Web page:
Kuhn's concept of paradigm both in its initial and its modified shape has contributed to a number of achievements. The concept highlighted the historical situatedness of scientific research and the role of consensus in rationality. It lifted up the interplay of scientific and nonscientific components in the development of science. It focused on the ambiguity of commitment as that which can both undercut rationality and make scientific work successful. It acknowledged the circularity of abstracting data into a paradigm that informs the selection and interpretation of new data. Thus it contributed to fostering an interest in the sociology of scientific knowledge and in the hermeneutics of holistic nonuniversalist rationality. In the philosophy of science, the concept of paradigm has been followed by alternative concepts, such as competing research programs (Imre Lakatos) and research traditions (Larry Laudan).

The concept of paradigm in science and religion

The exploration of the concept of paradigm has had an impact on the relation between science and religion. The study has broadened the concept of rationality and affirmed its complexity and contextuality. It has nourished the discussion of the translatability of various discourses. It has also inspired a process of paradigm critique that questions the self-assuring power of paradigms and calls for an examination of the role of race, gender, culture, and political and economic power in the process of forming guiding ideas. In Myths, Models, and Paradigms (1974) and Religion and Science (1997), Ian G. Barbour uses the central features of the Kuhnian paradigm to argue that some of the same spirit of inquiry found in science also applies to religion: Religious experiences depend on a paradigmatic interpretive framework, religious paradigms are highly resistant to falsification, and no univocal rules exist for the choice between religious paradigms. These analogies presuppose a flexible definition of paradigm communities and of continuities versus discontinuities in paradigm shifts. Referring to paradigms as universal phenomena that provide comprehensive contexts for interpretation, Sallie McFague demonstrated in Metaphorical Theology (1982) that metaphorical thinking is basic to human understanding of the world. In Christianity (1995) Hans Küng used the concept of macro-, meso-, and microparadigms to structure the history of Christian theology around five major paradigmsJewish Apocalyptic, Ecumenical Hellenistic, Mediaeval Roman Catholic, Protestant Evangelical, and Modern. Nancey Murphy used the Lakatosian concept in Theology in the Age of Scientific Reasoning (1990) in her contribution to the dialogue between science and religion.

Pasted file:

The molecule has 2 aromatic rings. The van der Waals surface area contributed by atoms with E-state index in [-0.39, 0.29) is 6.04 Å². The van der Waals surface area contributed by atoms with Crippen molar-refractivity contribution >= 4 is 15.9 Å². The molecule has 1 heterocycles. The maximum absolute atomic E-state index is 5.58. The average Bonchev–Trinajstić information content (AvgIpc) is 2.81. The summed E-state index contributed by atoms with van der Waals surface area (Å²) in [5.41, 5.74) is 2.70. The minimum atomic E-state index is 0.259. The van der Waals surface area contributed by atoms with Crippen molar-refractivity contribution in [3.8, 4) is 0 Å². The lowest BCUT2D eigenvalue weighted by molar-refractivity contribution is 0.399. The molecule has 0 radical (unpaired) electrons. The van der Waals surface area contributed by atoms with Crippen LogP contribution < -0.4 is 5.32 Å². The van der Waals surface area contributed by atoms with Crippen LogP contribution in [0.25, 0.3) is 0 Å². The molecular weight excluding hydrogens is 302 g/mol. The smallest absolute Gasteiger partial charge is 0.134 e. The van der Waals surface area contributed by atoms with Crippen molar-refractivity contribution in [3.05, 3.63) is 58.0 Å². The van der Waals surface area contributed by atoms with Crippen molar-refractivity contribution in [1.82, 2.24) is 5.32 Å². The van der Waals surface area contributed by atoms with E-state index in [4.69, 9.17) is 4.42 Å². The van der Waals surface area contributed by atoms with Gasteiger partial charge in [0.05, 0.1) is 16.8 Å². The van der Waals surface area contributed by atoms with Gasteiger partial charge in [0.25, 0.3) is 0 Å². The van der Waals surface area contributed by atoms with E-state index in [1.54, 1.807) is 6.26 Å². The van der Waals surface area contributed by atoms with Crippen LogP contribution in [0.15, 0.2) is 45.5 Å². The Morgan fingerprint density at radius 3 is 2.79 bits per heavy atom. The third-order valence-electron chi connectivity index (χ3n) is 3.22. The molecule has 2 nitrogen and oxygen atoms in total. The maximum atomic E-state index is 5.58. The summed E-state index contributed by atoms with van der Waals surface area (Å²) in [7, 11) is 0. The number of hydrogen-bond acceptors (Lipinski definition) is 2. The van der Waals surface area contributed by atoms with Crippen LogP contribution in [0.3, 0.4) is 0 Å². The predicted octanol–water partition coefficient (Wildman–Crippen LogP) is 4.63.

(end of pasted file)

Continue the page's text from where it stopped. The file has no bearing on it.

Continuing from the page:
In numerous areas of academic and nonacademic research, paradigm is used in a variety of ways. It is frequently spoken of in terms of new, emerging, or shifting paradigms. In the wake of a more pluralistic approach, an increasingly metaphorical use of the concept can be noted. The word paradigm has come to describe more or less well-defined bodies of knowledge or beliefs, world views, and guiding or dominant standards that are apt to change over time and that need not always be explicit. Nuances of paradigm are often value-laden: Paradigms are described both as enhancing creativity and as restricting creative thought and action.

See also Worldview


barbour, ian g. myths, models, and paradigms: a comparative study in science and religion. new york: harper and row, 1974.

gutting, gary, ed. paradigms and revolutions: appraisals and applications of thomas kuhn's philosophy of science. south bend, ind.: university of notre dame press, 1980.

kuhn, thomas s. "second thoughts on paradigms." in the structure of scientific theories, 2nd edition, ed. frederick suppe. urbana: university of illinois press, 1977.

kuhn, thomas s. the structure of scientific revolutions, 3rd edition. chicago: university of chicago press, 1996.

küng, hans. christianity: its essence and history. london: scm press, 1995.

lakatos, imre, and musgrave, alan, eds. criticism and the growth of knowledge. cambridge, uk: cambridge university press, 1970.

mcfague, sallie. metaphorical theology: models of god in religious language. philadelphia: fortress press, 1982.

murphy, nancey. theology in the age of scientific reasoning. london and ithaca, n.y.: cornell university press, 1990.

van huyssteen, j. wentzel. the shaping of rationality: toward interdisciplinarity in theology and science. grand rapids, mich.: eerdmans, 1999.